Love it or hate it, reality shows dominate our TV programming on a daily basis. So what better subject for a feature film than one about a reality show? Joe Giacobello and Bello Productions does just that in his film, “Ultimate Reality.”
“Ultimate Reality” the story of Joe Morris (portrayed by Giacobello), a man who is tired of his mundane life and ordinary job. He and a co-worker decide to inject some excitement into their lives by creating the ‘ultimate reality tv contest’ designed to really push contestants to their limits. Morris gets the idea for the show after having listened to a report on the news about a serial killer being imprisoned for life. He wonders how would your everyday person would be able to handle being isolated in a small room with only the most basic essentials and no human contact what-so-ever. The idea eventually gets picked up by a TV station and Joe Morris couldn’t be more thrilled. He immediately launches a search for contestants, all of whom include a suburban housewife (Barbara Winters), a radio dj (Erik Shark), and an ex-con posing as a priest (David Dietz). As the bizarre story unfolds, Joe Morris comes to wonder if he’s bitten off more than he can chew. He also finds himself becoming attracted to the suburban housewife, Katherine Thomas (Winters) as the relationship with his current girlfriend, Tammy (Stacy Bartlebaugh-Gmys) begins to fall apart.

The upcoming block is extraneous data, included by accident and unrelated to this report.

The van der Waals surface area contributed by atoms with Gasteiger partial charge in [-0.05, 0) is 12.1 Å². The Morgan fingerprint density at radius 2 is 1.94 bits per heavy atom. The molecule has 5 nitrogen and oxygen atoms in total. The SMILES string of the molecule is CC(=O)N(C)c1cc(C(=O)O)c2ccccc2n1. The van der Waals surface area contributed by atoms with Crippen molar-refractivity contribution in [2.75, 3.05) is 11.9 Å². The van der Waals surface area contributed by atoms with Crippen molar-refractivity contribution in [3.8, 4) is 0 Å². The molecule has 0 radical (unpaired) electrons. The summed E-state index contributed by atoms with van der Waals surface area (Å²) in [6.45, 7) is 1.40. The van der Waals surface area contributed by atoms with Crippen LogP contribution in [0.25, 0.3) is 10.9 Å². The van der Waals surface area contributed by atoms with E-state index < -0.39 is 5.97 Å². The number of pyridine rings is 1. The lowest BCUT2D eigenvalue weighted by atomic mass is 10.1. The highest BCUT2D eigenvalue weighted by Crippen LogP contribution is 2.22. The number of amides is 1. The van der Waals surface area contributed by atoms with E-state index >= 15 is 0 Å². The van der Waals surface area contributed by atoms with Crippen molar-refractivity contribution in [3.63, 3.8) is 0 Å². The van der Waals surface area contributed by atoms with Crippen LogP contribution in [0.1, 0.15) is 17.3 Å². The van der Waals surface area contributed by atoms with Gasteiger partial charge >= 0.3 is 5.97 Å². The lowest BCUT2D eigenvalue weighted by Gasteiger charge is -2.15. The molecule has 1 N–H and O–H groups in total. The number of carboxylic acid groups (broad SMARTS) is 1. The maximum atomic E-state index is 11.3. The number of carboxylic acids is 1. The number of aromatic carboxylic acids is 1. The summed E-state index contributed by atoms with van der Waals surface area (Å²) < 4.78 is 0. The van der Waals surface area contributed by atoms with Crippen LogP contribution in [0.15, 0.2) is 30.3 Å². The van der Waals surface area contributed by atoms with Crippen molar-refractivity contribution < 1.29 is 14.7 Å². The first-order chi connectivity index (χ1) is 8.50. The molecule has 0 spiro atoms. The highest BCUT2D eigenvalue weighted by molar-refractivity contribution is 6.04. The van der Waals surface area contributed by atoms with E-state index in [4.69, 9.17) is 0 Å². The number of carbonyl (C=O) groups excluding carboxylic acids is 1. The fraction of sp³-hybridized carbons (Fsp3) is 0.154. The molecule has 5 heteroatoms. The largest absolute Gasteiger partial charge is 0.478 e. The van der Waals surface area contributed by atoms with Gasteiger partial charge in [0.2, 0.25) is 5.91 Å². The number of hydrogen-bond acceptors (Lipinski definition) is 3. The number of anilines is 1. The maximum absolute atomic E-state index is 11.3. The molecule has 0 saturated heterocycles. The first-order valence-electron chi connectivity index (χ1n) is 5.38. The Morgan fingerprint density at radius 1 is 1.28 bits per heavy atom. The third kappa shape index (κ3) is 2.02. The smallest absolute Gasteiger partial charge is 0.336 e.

I will say flat out that I really liked this film. I was immediately drawn in by the setting and cinematography of the film (rather off-setting, dark, and dingy) followed by the unraveling plot/storyline, the way the characters were written, and how many of them were portrayed. I don’t know if this was done on purpose, but while the cinematography is of an overall good quality, there are times when it is reminiscent of films like Blair Witch Project and Paranormal Entity. Given the subject matter of the film, I would say that such a thing entwined into the production is appropriate. The cast projects some pretty strong performances for the most part and there is a good variety of the type of quirky characters you would find in a typical reality show.
The movie is labeled on IMDb as a drama and comedy. I would add thriller into that equation as well. This is another film where Joe Giacobello wore many hats (actor, director, producer, cinematographer, editor, and sound department). Last month, Giacobello succeeded in getting me to actually enjoy a romantic comedy (not an easy feat) with his film, “Doing Therapy.” I certainly hope that “Doing Therapy” and “Ultimate Reality” will only be the beginning for him.